Wednesday, September 9, 2015

Friends on a Thousand Hills - Rwanda Part 1

I have the very best of husbands. It’s true. Six months ago I said I wanted to join a group of women (strangers even!) who were traveling to Rwanda. His response was a resounding, encouraging yes! He has been my biggest encourager in this adventure of learning and travel I am embarking upon.

This is a different kind of travel for me, and my suitcase reflects that. My suitcase is one-third full with my own belongings and bulging with gifts I am taking from my Boise friends to their families in Rwanda. I love this! I love this connection I have between two continents.

This week has brought me a steady stream of visitors and messages and phone calls - of prayers and love as I set off. My girlfriends came over to pray for me, taking time from their busy lives to trek over to the east side of Boise. At church last week I brought a map of Rwanda and poured over it with my African friends as they each pointed out where they were from, where their families still live, and could I visit them? Would I be going there? I want so badly to visit them all but time constraints mean I can visit only a few. It was hard saying no.

Yesterday evening Kevin and I went to sit with friends whose oldest brother died suddenly over the weekend in the refugee camp where he lived with his wife and two children in Rwanda. It’s hard to confront pain, for what could we do except say we’re so sorry and here we are, your friends, sharing your pain. We stayed over an hour visiting and laughter followed. We talked about how our cultures are different and shared some funny differences. Our friends from Africa cannot comprehend why our children (ages 26 and 21) don’t still live at home with us. This brought confusion and laughter and great conversation about different ways of living.

Afterwards, we popped into a nearby apartment to say goodbye to more friends. The home was filled with children who attend our weekly bible study, and I spent the entire time holding one of two twin girls who are three years old and the cutest ever! They fought over me and who doesn’t like that!

And so it was that I returned home later than I wanted and cranky and stressed about finishing my packing. Kevin was a saint and did all the right things to help me, even suggesting we go to bed and watch a travel documentary guaranteed to put me right to sleep. . . it did.

This morning I woke to a FaceTime goodbye from my sweet daughter and texts from friends and family who are praying me along. I wrote in my prayer journal for the millionth time, “God, you are so good to me.”

If you would like to be a part of my adventure, please join me in the following prayers:
  • Safety in travel as we will be driving long distances every day.
  • For good health.
  • Protection and courage as I visit the Nyamata Church Memorial. So many of my friends experienced the Rwandan genocide in unspeakable ways. Some of them hid in churches and found safety there. I'm afraid it will be hard for me to see these horrors up close.
  • That I will be a blessing to those I meet - especially as I teach a Bible study class at Africa New Life Ministry’s Dream Center in Kigali. That my words will not be mine, but only God’s.
  • That I will bring blessings to my friends and family in Boise on my return.
  • Protection from pride and arrogance - from a “know it all attitude.” Humility!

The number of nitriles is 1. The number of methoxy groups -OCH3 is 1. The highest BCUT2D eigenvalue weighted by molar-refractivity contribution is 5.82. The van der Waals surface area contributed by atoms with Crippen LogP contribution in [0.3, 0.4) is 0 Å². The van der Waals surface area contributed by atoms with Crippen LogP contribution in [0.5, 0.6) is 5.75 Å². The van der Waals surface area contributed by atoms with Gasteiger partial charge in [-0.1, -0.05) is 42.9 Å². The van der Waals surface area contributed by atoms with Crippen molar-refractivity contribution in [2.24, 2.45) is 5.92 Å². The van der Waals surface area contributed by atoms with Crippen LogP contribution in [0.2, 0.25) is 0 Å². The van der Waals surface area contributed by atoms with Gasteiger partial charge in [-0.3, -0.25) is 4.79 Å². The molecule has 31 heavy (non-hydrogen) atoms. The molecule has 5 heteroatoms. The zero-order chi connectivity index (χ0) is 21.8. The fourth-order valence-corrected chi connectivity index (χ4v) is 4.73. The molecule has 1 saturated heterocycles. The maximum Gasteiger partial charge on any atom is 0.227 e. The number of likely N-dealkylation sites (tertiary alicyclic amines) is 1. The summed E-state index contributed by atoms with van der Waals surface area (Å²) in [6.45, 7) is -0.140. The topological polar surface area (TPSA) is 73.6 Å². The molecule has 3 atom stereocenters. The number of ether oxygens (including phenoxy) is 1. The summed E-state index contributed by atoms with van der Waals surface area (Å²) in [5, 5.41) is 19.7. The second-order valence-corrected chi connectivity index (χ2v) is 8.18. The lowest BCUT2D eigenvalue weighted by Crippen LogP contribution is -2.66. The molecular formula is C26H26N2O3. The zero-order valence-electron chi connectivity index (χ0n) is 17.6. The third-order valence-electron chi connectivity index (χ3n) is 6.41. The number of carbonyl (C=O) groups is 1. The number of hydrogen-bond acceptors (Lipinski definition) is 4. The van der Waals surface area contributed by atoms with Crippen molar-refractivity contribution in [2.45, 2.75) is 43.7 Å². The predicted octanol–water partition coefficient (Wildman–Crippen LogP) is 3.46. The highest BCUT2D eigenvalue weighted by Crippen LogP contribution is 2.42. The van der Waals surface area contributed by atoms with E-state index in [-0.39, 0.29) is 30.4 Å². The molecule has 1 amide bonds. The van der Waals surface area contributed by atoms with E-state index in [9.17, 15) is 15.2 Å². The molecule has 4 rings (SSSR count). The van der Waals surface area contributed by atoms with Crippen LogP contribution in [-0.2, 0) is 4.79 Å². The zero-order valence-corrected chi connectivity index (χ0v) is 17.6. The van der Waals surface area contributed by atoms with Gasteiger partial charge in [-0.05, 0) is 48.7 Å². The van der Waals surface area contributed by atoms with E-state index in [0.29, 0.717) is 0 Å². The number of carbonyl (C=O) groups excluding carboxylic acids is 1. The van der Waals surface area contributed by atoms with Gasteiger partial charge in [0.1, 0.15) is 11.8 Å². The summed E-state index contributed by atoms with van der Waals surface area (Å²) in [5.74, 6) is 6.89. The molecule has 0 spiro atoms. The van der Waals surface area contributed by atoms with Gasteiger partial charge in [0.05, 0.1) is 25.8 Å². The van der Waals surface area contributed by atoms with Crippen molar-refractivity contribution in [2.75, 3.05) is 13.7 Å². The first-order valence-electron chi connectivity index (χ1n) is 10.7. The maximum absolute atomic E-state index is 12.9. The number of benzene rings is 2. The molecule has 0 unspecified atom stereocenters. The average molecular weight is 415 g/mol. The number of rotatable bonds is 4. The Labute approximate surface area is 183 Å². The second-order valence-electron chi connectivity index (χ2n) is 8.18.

Humility. Why is it so hard? Pride remains an always constant threat. These past few months I have been studying the life of Jesus as written in the gospel of Matthew. Jesus says over and over and over that the last will be first and the first last. Humility, humility, humility! It is vital if I want to follow Jesus for real. Yet we don’t hear much about humility in our world - in our “me" culture. We are easily offended and seem to find comfort in hating entire groups of people. We use words like “them” and “us” and we love to place blame, but humility asks of us something else. Humility says we are all the same. Humility says your needs are as important as mine. Humility says the God in you is the same as the God in me.

I lead a privileged life. Most of us do if we live in the United States. It’s important to own that. The Reverend Traci Blackmon said, "Privilege is an othering of people that is supported institutionally in such a way that has become the norm. Privilege is saying that the God in you is less than the God in me. Because if you are Christian, you must believe that God resides in each and every one of us.” What we do with our privilege will shape our lives.

Let’s be okay with being last. Let’s be okay with letting that homeless person be first. That mother on welfare. That family in a refugee camp. Let’s do what Jesus asked and see ourselves as all the same. Beloved children of God.

“Whom shall I send and who will go for us?” Then I said, “Here I am. Send me!” Isaiah 6:8

"So if the Bible is not mainly a rule book or a manual for Christian living, what is it? It's about God and God's glory. It's about God freeing us to live as we were intended to live in the story of all creation being made new. The scriptures are meant to draw me to the authority of Jesus in my life first and foremost." Serving With Eyes Wide Open, Doing Short-Term Missions with Cultural Intelligence by David A. Livermore

"Rest in God alone my soul for my hope comes from Him. He alone is my rock and my salvation, my stronghold. I will not be shaken.” Psalm 62:5-6

Friends on a Thousand Hills - Rwanda Part 2

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